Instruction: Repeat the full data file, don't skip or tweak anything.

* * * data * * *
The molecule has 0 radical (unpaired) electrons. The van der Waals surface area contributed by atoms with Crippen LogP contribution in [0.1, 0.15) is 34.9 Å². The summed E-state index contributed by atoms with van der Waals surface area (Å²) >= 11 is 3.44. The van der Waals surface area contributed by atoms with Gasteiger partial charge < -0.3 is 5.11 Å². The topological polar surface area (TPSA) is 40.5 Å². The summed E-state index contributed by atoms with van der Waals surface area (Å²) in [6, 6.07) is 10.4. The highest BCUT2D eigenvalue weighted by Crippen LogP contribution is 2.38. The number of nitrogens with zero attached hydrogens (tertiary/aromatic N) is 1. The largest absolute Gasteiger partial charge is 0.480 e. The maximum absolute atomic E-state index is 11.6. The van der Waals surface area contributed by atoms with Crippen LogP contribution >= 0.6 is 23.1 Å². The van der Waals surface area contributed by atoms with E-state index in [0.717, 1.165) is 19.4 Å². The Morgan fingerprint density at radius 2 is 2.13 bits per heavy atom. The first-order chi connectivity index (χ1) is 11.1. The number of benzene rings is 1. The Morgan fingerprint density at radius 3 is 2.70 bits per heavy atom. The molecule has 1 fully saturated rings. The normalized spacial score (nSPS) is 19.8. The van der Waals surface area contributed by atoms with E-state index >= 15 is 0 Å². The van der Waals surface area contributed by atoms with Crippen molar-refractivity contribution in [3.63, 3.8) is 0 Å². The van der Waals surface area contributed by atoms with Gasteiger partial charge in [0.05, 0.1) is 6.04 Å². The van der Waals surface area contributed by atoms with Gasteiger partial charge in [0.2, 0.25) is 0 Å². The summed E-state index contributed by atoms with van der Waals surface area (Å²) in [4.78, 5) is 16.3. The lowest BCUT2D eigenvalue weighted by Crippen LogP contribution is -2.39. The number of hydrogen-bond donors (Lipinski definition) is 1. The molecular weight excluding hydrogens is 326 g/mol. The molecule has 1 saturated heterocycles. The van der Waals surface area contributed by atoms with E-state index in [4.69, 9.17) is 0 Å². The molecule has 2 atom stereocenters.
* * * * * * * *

The molecule has 0 radical (unpaired) electrons. The van der Waals surface area contributed by atoms with Crippen LogP contribution in [0.1, 0.15) is 34.9 Å². The summed E-state index contributed by atoms with van der Waals surface area (Å²) >= 11 is 3.44. The van der Waals surface area contributed by atoms with Gasteiger partial charge < -0.3 is 5.11 Å². The topological polar surface area (TPSA) is 40.5 Å². The summed E-state index contributed by atoms with van der Waals surface area (Å²) in [6, 6.07) is 10.4. The highest BCUT2D eigenvalue weighted by Crippen LogP contribution is 2.38. The number of nitrogens with zero attached hydrogens (tertiary/aromatic N) is 1. The largest absolute Gasteiger partial charge is 0.480 e. The maximum absolute atomic E-state index is 11.6. The van der Waals surface area contributed by atoms with Crippen LogP contribution >= 0.6 is 23.1 Å². The van der Waals surface area contributed by atoms with E-state index in [0.717, 1.165) is 19.4 Å². The Morgan fingerprint density at radius 2 is 2.13 bits per heavy atom. The first-order chi connectivity index (χ1) is 11.1. The number of benzene rings is 1. The Morgan fingerprint density at radius 3 is 2.70 bits per heavy atom. The molecule has 1 fully saturated rings. The normalized spacial score (nSPS) is 19.8. The van der Waals surface area contributed by atoms with E-state index >= 15 is 0 Å². The van der Waals surface area contributed by atoms with Crippen molar-refractivity contribution in [3.63, 3.8) is 0 Å². The van der Waals surface area contributed by atoms with Gasteiger partial charge in [0.05, 0.1) is 6.04 Å². The van der Waals surface area contributed by atoms with Gasteiger partial charge in [0.2, 0.25) is 0 Å². The summed E-state index contributed by atoms with van der Waals surface area (Å²) in [4.78, 5) is 16.3. The lowest BCUT2D eigenvalue weighted by Crippen LogP contribution is -2.39. The number of hydrogen-bond donors (Lipinski definition) is 1. The molecular weight excluding hydrogens is 326 g/mol. The molecule has 1 saturated heterocycles. The van der Waals surface area contributed by atoms with E-state index in [4.69, 9.17) is 0 Å². The molecule has 2 atom stereocenters.